Quantum Lottery

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               The science of applied physics really took off following the advent of the desktop particle accelerator, but for Gary Girik, it was all about the green.

                With a PhD in Particle Physics, a Master’s in Thermodynamics, and a Bachelor’s in Mechanical Engineering, Gary was something of a dabbler in the physical sciences. His main interest, however, always was and forever remained the aforementioned green. Such was the guiding hand leading Dr. Girik in his current pursuits with his newly-acquired Heisenberg 3000 Home/Office Desktop Particle Collider.

                Having achieved much success in quantum entanglement and imprinting information onto subatomic particles[1], the particle accelerator presented an intriguing idea to him. Since his building was supplied with electricity via the latest Tesla Unlimited® rooftop substation, he could draw at will upon a practically inexhaustible power source. With some relatively minor adjustments and late-night tinkering, he was able to modify the Heisenberg 3000 to accept more than the standard four TeV and operate on six exa-electron volts. With this much power, he believed, although he had not yet attempted it, that he could speed his particles along faster than the speed of light. This would, of course, propel the particles, and any information they carried, into the future at a rate considerably faster than you or I normally get there. [2] This epiphany coincided with a powerful metal image of his eyeballs turning into dollar signs, and he was sure quite distinctly heard the sound, “from out of nowhere,” of a cash register ringing up a sale.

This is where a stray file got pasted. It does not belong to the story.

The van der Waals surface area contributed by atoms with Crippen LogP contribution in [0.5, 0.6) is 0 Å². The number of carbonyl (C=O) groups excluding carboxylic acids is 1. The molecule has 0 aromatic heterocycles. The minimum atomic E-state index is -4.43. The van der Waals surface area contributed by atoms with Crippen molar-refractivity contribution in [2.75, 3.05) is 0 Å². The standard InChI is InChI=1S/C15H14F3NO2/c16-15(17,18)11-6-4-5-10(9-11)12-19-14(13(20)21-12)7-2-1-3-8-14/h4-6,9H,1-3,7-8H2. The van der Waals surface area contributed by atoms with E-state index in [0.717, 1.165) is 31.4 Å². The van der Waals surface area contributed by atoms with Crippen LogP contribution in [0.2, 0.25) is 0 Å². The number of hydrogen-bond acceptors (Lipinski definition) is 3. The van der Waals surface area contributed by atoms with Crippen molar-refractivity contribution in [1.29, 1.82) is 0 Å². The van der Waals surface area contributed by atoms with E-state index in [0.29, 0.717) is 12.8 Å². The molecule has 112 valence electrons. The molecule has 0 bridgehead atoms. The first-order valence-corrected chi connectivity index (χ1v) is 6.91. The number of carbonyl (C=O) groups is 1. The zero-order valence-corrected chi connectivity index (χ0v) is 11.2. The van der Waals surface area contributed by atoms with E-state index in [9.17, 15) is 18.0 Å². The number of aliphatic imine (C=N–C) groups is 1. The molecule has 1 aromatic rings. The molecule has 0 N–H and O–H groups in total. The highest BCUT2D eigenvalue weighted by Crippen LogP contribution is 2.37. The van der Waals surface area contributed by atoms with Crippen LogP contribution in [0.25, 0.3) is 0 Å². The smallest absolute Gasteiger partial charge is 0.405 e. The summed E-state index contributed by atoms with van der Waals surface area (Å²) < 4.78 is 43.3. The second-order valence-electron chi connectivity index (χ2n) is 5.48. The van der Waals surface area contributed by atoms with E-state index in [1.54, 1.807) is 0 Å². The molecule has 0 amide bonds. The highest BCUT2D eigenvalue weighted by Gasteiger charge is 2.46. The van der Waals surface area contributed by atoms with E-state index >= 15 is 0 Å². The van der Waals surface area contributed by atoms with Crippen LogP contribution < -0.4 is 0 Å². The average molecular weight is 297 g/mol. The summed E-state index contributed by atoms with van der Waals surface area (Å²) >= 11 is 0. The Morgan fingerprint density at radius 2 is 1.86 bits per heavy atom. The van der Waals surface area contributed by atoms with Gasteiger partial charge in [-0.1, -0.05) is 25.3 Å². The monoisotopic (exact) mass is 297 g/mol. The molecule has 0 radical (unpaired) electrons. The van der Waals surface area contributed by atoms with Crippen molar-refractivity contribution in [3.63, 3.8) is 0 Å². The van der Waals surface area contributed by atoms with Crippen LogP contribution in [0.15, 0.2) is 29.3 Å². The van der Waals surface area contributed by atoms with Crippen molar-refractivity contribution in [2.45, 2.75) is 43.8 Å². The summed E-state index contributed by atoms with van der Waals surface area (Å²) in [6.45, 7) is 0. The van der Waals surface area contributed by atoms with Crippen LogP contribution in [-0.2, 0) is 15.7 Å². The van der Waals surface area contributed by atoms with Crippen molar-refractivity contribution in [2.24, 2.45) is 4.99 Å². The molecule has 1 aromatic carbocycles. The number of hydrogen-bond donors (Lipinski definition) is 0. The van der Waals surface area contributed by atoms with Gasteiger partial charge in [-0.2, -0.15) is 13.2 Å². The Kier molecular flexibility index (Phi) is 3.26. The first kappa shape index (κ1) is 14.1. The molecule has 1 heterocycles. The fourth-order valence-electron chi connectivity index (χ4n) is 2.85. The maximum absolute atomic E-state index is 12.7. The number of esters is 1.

There was nothing left for it but to try it.

                The plan was simple enough. [3] Entangle a pair of electrons. Send one electron through the accelerator faster than light, so that it will arrive tomorrow before everyone else gets there. Then, “tomorrow,” encode the day’s winning lottery numbers on the electron, and the information will instantly be encoded on the entangled electron-pair partner “today.” Such is the quantum weirdness of spooky action at a distance.

                While a mathematician would never be foolish enough to throw money away on a lottery ticket, a quantum physicist, in all probability, just might. Gary entangled his favorite pair of particles [4] and lovingly sent one off through his souped-up accelerator, the lights throughout the building dimming momentarily to accommodate the power surging into the Heisenberg. There. Now all I have to do is wait until, until… Of course, there was no waiting necessary at all. Because the moment he sent Hardy off to the future, there was nothing to do but look at Laurel/Ramanujan and see if the experiment was successful. The effect should be instantaneous. It should be there now.

                He put the particle into the STM and grinned from ear to ear. There, in all their glory, sat the six numbers that would be called in tomorrow’s Powerball: 1, 7, 2, 9, 3, 2. Why wait? He grabbed his coat, wallet and keys and scrambled downstairs to buy just one ticket at the convenience store across the street. He stepped into the street and was hit by a cab. The last thing he noticed before passing out was the number of the cab. “1729,” he mumbled aloud, “What a dull number.” Then he lapsed into unconsciousness.

                He awoke some minutes later as he was being lifted onto the stretcher in preparation for being placed into the ambulance. “No, no!” he cried out. “My apartment. I must get back to my apartment. Warn myself.”

                “Warn yours-? “half- quizzed the paramedic at the foot end of the stretcher.  “Buddy, you got a pretty good knock on the head, and you’re delirious. We’re taking you to the hospital.”

                “No!” Gary pleaded. “I refuse treatment. Do you hear me? I refuse treatment. You must let me go!”